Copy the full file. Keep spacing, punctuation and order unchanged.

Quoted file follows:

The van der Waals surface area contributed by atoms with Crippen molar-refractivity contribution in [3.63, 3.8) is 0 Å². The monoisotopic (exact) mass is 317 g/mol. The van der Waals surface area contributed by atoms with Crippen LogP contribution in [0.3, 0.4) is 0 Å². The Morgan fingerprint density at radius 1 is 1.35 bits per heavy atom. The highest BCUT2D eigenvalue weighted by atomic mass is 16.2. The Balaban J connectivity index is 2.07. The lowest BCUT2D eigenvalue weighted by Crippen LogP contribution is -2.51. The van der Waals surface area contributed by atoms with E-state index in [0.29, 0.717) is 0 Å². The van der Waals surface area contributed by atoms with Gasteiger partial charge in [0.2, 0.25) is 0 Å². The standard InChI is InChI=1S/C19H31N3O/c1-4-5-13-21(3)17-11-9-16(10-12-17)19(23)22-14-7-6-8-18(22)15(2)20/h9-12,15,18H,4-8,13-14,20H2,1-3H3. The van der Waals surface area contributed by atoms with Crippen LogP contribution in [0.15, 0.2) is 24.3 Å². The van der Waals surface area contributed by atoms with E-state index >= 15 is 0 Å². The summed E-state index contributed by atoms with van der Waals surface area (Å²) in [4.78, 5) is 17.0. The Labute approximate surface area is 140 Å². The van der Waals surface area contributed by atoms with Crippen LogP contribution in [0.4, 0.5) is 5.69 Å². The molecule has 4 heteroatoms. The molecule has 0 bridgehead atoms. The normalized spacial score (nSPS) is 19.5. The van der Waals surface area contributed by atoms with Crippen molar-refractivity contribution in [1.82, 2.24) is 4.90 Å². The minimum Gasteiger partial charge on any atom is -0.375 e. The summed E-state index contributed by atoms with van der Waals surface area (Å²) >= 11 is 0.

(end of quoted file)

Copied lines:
The van der Waals surface area contributed by atoms with Crippen molar-refractivity contribution in [3.63, 3.8) is 0 Å². The monoisotopic (exact) mass is 317 g/mol. The van der Waals surface area contributed by atoms with Crippen LogP contribution in [0.3, 0.4) is 0 Å². The Morgan fingerprint density at radius 1 is 1.35 bits per heavy atom. The highest BCUT2D eigenvalue weighted by atomic mass is 16.2. The Balaban J connectivity index is 2.07. The lowest BCUT2D eigenvalue weighted by Crippen LogP contribution is -2.51. The van der Waals surface area contributed by atoms with E-state index in [0.29, 0.717) is 0 Å². The van der Waals surface area contributed by atoms with Gasteiger partial charge in [0.2, 0.25) is 0 Å². The standard InChI is InChI=1S/C19H31N3O/c1-4-5-13-21(3)17-11-9-16(10-12-17)19(23)22-14-7-6-8-18(22)15(2)20/h9-12,15,18H,4-8,13-14,20H2,1-3H3. The van der Waals surface area contributed by atoms with Crippen LogP contribution in [0.15, 0.2) is 24.3 Å². The van der Waals surface area contributed by atoms with E-state index >= 15 is 0 Å². The summed E-state index contributed by atoms with van der Waals surface area (Å²) in [4.78, 5) is 17.0. The Labute approximate surface area is 140 Å². The van der Waals surface area contributed by atoms with Crippen LogP contribution in [0.4, 0.5) is 5.69 Å². The molecule has 4 heteroatoms. The molecule has 0 bridgehead atoms. The normalized spacial score (nSPS) is 19.5. The van der Waals surface area contributed by atoms with Crippen molar-refractivity contribution in [1.82, 2.24) is 4.90 Å². The minimum Gasteiger partial charge on any atom is -0.375 e. The summed E-state index contributed by atoms with van der Waals surface area (Å²) >= 11 is 0.